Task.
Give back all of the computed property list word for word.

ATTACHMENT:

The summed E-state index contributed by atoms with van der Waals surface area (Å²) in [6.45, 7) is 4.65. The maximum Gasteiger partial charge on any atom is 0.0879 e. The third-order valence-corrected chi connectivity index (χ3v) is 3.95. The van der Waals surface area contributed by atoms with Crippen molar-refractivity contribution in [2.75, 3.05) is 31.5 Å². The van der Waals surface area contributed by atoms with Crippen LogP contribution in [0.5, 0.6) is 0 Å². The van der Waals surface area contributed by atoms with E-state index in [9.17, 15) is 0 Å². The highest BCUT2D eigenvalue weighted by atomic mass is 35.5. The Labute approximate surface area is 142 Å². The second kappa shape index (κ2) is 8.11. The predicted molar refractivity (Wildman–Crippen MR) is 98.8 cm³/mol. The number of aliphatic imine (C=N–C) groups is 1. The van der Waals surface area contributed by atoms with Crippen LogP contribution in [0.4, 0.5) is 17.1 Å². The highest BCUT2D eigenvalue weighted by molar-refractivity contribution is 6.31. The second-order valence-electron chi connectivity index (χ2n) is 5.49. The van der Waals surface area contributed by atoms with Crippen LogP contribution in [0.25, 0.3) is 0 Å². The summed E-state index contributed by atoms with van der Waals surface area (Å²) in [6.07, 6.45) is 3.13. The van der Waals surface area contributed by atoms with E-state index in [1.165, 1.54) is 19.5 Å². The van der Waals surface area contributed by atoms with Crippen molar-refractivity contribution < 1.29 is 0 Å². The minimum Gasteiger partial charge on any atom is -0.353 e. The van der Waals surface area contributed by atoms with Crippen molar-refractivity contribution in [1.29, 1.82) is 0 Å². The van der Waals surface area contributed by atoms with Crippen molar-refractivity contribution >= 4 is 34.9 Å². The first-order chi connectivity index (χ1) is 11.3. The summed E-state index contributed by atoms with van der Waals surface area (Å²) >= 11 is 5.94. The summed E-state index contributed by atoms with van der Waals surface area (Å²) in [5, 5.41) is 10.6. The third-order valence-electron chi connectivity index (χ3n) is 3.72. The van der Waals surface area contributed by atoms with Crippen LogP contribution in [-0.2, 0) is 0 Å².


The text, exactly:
The summed E-state index contributed by atoms with van der Waals surface area (Å²) in [6.45, 7) is 4.65. The maximum Gasteiger partial charge on any atom is 0.0879 e. The third-order valence-corrected chi connectivity index (χ3v) is 3.95. The van der Waals surface area contributed by atoms with Crippen molar-refractivity contribution in [2.75, 3.05) is 31.5 Å². The van der Waals surface area contributed by atoms with Crippen LogP contribution in [0.5, 0.6) is 0 Å². The van der Waals surface area contributed by atoms with E-state index in [9.17, 15) is 0 Å². The highest BCUT2D eigenvalue weighted by atomic mass is 35.5. The Labute approximate surface area is 142 Å². The second kappa shape index (κ2) is 8.11. The predicted molar refractivity (Wildman–Crippen MR) is 98.8 cm³/mol. The number of aliphatic imine (C=N–C) groups is 1. The van der Waals surface area contributed by atoms with Crippen LogP contribution in [0.4, 0.5) is 17.1 Å². The highest BCUT2D eigenvalue weighted by molar-refractivity contribution is 6.31. The second-order valence-electron chi connectivity index (χ2n) is 5.49. The van der Waals surface area contributed by atoms with Crippen LogP contribution in [0.25, 0.3) is 0 Å². The summed E-state index contributed by atoms with van der Waals surface area (Å²) in [6.07, 6.45) is 3.13. The van der Waals surface area contributed by atoms with E-state index in [1.165, 1.54) is 19.5 Å². The van der Waals surface area contributed by atoms with Crippen molar-refractivity contribution < 1.29 is 0 Å². The minimum Gasteiger partial charge on any atom is -0.353 e. The van der Waals surface area contributed by atoms with Crippen molar-refractivity contribution in [1.29, 1.82) is 0 Å². The van der Waals surface area contributed by atoms with Crippen molar-refractivity contribution >= 4 is 34.9 Å². The first-order chi connectivity index (χ1) is 11.3. The summed E-state index contributed by atoms with van der Waals surface area (Å²) >= 11 is 5.94. The summed E-state index contributed by atoms with van der Waals surface area (Å²) in [5, 5.41) is 10.6. The third-order valence-electron chi connectivity index (χ3n) is 3.72. The van der Waals surface area contributed by atoms with Crippen LogP contribution in [-0.2, 0) is 0 Å².